- "Western Visual Identity FAQs". Western University. Retrieved 29 January 2012.
- "JW – The Official Mascot of the Western Mustangs". Western Mustangs. Western Ontario Athletics. 20 July 2011.
- "World University Rankings - 2012 - Canada Universities in Top 500 universities - Academic Ranking of World Universities - 2012 - Shanghai Ranking - 2012". Retrieved 3 June 2015.
- Green, J Paul. "University of Western Ontario". Encyclopedia of Music in Canada. The Canadian Encyclopedia. Retrieved 6 April 2012.
- Beaton, B. "University of Western Ontario". The Canadian Encyclopedia. Retrieved 6 April 2012.
- Pound, Richard W (2005). Fitzhenry and Whiteside Book of Canadian Facts and Dates. Fitzhenry and Whiteside. p. 285.
- http://www.cmp-cpm.forces.gc.ca/dhh-dhp/nic-inm/sm-rm/mdsr-rdr-eng.asp?PID=8329World War I memorial
- [ http://www.cmp-cpm.forces.gc.ca/dhh-dhp/nic-inm/sm-rm/mdsr-rdr-eng.asp?PID=8233 University of Western Ontario Memorial plaque]
- ["New Buildings of the University of Western Ontario, Architect: John Moore and Co." 17 (11). London, Ontario: Construction (Toronto). Nov 1924: 331–34.
- Zimmer, Mitchell. "Helen Irene Battle". University of Western Ontario. Retrieved 6 April 2012.
- "University of Windsor". The Canadian Encyclopedia.
- http://www.cmp-cpm.forces.gc.ca/dhh-dhp/nic-inm/sm-rm/mdsr-rdr-eng.asp?PID=8233 World War II memorial honour rolls
- "Faculty of Music's founding dean passes away". Western News. 7 November 2000. Retrieved 6 April 2012.
- Wells, Paul (26 January 2012). "That's Western University to you". Maclean's. Retrieved 6 April 2012.
- "President's Advisory Committee on Environment & Sustainability (PACES)". Environment and Sustainability on Campus. University of Western Ontario. Retrieved 21 July 2011.
- "Western helps ‘green’ the province and the world". Londoner. Sun Media Corporation. 27 November 2009. Retrieved 21 July 2011.
- "Talloires declaration institutional signatory list". The Talloires Declaration. University Leaders for a Sustainable Future. 22 October 2010.
- Sustainable Endowments Institute (2 November 2010). "University of Western Ontario". The College Sustainability Report Card. Sustainable Endowments Institute. Retrieved 21 July 2011.
- "An Act to incorporate The Western University of London, Ontario" (PDF). Queen's Printer for Ontario. 1878. Retrieved 21 July 2011.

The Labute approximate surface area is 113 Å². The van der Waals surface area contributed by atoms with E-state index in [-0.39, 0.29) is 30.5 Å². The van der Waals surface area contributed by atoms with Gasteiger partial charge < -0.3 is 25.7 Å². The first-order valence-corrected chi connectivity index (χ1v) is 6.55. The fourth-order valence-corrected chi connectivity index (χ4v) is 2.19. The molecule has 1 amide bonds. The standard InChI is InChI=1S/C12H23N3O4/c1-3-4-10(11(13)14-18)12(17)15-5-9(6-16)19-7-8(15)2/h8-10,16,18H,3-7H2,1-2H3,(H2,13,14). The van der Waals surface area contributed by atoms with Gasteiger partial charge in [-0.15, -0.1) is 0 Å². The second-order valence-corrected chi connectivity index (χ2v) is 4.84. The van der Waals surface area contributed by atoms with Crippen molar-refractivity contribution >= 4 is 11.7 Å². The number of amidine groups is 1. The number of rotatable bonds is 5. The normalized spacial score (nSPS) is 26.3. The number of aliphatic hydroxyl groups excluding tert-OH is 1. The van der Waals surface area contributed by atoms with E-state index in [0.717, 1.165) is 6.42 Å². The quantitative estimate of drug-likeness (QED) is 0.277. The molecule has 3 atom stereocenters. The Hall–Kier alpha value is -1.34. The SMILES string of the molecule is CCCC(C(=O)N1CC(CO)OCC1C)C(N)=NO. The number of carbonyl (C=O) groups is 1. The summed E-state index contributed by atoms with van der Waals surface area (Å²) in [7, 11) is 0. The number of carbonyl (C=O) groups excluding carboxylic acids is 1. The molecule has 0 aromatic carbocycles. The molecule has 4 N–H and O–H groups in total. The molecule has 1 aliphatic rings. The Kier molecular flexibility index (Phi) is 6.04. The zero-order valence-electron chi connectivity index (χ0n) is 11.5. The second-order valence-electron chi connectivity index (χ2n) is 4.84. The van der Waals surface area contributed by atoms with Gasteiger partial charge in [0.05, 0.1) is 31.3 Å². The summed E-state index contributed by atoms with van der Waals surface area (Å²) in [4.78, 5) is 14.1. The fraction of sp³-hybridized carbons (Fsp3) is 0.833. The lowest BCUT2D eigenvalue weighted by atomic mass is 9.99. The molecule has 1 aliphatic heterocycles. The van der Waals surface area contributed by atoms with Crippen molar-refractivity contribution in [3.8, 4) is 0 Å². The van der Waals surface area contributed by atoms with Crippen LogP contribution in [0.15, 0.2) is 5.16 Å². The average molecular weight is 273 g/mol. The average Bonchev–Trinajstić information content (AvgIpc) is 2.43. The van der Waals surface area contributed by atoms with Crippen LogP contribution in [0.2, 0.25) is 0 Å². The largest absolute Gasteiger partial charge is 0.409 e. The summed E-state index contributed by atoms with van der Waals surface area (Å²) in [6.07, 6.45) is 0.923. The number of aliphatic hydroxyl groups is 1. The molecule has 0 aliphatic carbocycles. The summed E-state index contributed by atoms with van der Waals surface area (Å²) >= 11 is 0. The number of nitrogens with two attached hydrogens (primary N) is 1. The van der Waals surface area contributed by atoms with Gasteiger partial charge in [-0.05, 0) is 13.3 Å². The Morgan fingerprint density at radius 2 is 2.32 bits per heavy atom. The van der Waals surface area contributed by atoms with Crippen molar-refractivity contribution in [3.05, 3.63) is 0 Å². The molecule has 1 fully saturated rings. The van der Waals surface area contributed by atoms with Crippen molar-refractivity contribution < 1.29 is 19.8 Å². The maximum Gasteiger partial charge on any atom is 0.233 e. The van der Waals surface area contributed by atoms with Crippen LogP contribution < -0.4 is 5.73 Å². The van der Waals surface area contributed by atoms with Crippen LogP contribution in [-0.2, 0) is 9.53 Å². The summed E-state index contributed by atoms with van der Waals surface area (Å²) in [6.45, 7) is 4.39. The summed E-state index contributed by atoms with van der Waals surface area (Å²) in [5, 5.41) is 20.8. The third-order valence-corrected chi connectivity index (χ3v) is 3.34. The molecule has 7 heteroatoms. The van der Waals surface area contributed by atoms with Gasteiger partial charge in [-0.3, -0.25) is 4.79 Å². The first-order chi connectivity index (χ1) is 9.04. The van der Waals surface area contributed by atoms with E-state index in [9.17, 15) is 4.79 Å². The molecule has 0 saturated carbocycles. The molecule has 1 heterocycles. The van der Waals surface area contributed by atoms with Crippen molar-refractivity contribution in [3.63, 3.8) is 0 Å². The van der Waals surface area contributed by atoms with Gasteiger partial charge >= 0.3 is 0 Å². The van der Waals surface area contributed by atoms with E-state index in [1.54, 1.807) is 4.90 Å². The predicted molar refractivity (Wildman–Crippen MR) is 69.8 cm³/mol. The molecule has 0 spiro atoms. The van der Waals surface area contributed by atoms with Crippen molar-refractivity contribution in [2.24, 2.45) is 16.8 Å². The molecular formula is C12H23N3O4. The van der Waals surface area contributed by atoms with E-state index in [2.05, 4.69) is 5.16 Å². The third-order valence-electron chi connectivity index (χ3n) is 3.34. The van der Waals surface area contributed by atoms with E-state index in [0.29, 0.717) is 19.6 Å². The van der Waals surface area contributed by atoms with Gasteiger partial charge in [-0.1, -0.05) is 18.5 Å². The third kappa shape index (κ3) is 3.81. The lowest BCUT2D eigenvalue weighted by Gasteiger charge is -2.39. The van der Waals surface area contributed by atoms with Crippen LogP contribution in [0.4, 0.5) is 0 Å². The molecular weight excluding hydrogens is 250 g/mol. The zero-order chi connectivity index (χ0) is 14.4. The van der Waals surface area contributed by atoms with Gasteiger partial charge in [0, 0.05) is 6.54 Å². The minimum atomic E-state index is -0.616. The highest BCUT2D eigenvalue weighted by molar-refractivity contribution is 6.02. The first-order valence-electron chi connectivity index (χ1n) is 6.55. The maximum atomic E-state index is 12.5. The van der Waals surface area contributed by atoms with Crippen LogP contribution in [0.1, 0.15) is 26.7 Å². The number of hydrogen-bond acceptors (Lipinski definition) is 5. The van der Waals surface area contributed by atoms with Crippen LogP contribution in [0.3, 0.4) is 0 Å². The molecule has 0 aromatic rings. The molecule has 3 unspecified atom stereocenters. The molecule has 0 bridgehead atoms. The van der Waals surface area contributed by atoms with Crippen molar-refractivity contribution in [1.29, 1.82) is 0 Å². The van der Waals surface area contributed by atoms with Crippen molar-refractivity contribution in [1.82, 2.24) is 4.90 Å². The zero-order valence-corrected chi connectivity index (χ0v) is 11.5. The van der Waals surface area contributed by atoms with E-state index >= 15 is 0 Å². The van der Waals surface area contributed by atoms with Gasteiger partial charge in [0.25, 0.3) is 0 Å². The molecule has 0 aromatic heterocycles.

- "An Act to amend the Act to incorporate the Western University of London, Ontario, 1892" (PDF). Queen's Printer for Ontario. 1878. Retrieved 21 July 2011.
- "Board of Governors". University Secretariat. The University of Western Ontario. Retrieved 21 July 2011.
- "Members of the Board" (PDF). University of Western Ontario. 30 June 2011. Retrieved 21 July 2011.
- "Senate". University Secretariat. University of Western Ontario. Retrieved 21 July 2011.
- "Senate Membership 2011–2012" (PDF). University of Western Ontario. 18 July 2011. Retrieved 21 July 2011.
- "President & Vice-Chancellor" (PDF). University of Western Ontario Board of Governors. University of Western Ontario. Retrieved 21 July 2011.
- "Western's next president dynamic leader". Western News. University of Western Ontario. 22 December 2008. Retrieved 21 July 2011.
- "Chancellor". University Secretariat. University of Western Ontario. Retrieved 21 July 2011.
- Travis, Heather (24 October 2008). "Western's new chancellor installed". Western News. University of Western Ontario. Retrieved 21 July 2011.
- Communications Staff (21 November 2011). "Western's new chancellor installed". Western News. University of Western Ontario. Retrieved 18 September 2014.
- Communications Staff (27 January 2015). "Remembering Joseph L. Rotman, BA'57, LLD'09". Western News. University of Western Ontario. Retrieved 15 November 2015.
- Winders, Jason (22 October 2015). "Cowin installed as university’s 22nd Chancellor". Western News. University of Western Ontario. Retrieved 15 November 2015.
- "The University of Western Ontario". Directory of Canadian Universities. Association of Universities and Colleges of Canada. 28 March 2011. Retrieved 19 July 2011.
- "Section A1 – Address information". Common University Data Ontario. University of Western Ontario. 29 November 2010. Retrieved 19 July 2011.
- "Ottawa eyes new campus in region". The London Free Press. Retrieved 3 June 2015.
- Human Resources and Skills Development Canada (7 December 2010). "Post Secondary Education". Canada Student Loans and Grants. Human Resources and Skills Development Canada. Retrieved 23 July 2011.
- "Admission Requirements". The University of Western Ontario. The University of Western Ontario. Retrieved 21 July 2011.